Meanwhile, the rest of our Master Builder characters are brought to me Queen Wa’Nabi, who immediately comes off as incredibly suspicious. And, she also reveals that she plans on marrying Batman. Everyone is shocked by this, but Wa’Nabi ends up offering all the of the characters their dream lives, and they pretty quickly fall in line with it, choosing to work with her. Except Lucy. She’s convinced that this is an evil scheme, and gets to work finding a way to escape and ruin everything. She manages to flee Wa’Nabi’s forces, and meets up with Emmet and Rex, who have fought their way through waves of seemingly brainwashed LEGO’s. Together they come up with a plan to become Master Breakers, and break Wa’Nabi’s whole planet. Lucy loves the plan, and offers to go save their friends while Emmet and Rex get ready to destroy the planet. However, in the process Lucy learns something shocking. Wa’Nabi isn’t evil. She’s legitimately trying to bring peace between the Duplo people and the LEGO people, to avoid a disaster known as Our-Mom-Ageddon. So, if they’re good, who is the villain? Why, Rex of course! It turns out that Rex isn’t a new character, he’s a version of Emmet from the future that was lost and forgotten in the basement of the children who made their world. He grew bitter and resentful, and traveled back in time to force Emmet into a position that would cause the destruction of the Duplo and LEGO people, causing the children’s mother to pack up all of the toys and end both worlds. In the real world we see that things are tense between Finn and Bianca, the real children, causing their mother to threaten to get rid of the toys. But, at the last moment, Emmet is able to save the day. With the help of Lucy he’s able to defeat Rex’s evil machinations, and inspires Finn and Bianca to get along, causing a new age of peace between all the toys of LEGO and Duplo.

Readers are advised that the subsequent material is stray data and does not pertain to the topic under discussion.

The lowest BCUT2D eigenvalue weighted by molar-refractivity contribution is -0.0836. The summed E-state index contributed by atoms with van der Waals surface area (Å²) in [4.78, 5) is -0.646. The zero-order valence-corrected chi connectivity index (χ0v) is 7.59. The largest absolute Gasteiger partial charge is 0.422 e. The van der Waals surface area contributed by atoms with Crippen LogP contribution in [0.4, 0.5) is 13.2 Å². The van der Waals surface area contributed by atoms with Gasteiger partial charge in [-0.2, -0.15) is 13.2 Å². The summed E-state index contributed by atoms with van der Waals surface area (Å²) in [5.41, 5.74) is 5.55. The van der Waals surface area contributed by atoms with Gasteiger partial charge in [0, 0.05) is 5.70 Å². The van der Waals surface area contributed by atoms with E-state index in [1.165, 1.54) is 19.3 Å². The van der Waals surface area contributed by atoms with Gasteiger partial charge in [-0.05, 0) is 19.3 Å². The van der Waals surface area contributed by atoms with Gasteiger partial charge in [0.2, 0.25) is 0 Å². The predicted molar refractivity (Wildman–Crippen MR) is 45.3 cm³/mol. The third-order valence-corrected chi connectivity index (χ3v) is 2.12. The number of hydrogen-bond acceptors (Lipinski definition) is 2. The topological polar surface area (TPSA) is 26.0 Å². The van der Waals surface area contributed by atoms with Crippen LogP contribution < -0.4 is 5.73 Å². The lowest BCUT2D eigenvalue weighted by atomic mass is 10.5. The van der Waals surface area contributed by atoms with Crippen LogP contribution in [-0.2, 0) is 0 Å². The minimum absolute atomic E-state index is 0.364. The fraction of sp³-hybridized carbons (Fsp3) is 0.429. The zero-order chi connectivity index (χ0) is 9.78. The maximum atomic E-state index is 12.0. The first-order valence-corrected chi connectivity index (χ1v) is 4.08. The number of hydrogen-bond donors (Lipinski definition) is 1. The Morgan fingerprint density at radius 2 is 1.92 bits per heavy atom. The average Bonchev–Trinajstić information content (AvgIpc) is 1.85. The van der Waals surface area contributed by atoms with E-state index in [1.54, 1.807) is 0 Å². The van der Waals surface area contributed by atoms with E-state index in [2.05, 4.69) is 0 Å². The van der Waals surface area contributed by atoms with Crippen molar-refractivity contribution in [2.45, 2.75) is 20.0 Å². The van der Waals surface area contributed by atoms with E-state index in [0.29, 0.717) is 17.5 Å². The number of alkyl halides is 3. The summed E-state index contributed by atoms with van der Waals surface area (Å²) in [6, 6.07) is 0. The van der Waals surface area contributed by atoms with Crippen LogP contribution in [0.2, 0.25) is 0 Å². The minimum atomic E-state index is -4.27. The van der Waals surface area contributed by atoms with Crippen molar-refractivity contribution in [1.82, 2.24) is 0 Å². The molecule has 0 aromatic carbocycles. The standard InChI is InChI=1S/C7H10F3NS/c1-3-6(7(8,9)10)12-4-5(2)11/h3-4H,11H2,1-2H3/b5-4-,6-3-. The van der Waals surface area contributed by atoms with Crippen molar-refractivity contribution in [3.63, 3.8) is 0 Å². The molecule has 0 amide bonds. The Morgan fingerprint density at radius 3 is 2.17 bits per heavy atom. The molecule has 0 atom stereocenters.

Sitting down for this movie, I figured I’d enjoy it. I really liked the first one, and loved the Lego Batman movie, so it stood to reason that I would have a good time with this movie. But, I wasn’t really expecting a whole lot from it. Sequels often have seriously diminishing returns, and it made sense that this movie wouldn’t be able to quite capture the magic that the first one did. The first Lego Movie was so unexpected, and so groundbreaking, creating a movie that I definitely didn’t expect. The shock of making a good animated film based on LEGOs would be gone, the surprise of involving human actors who were in the real world would be gone, and we’d have gotten used to a whole bunch of random cameos. It didn’t seem like there would be anything left to surprise us with. And yet, this movie worked. It took what made the original film work and expanded upon it, making a movie that really stands on the shoulders of the original, not getting stuck in recreating the original (other than way too many references to “Everything is Awesome), but by building something different. And I really loved it. The movie is funny, it’s heart-felt, and it’s really well-animated. It’s maybe not quite as funny, and none of the music was really as catchy as “Everything is Awesome,” but it made up for that by pushing the the story to even greater places, tackling something that I personally am incredibly fascinated in.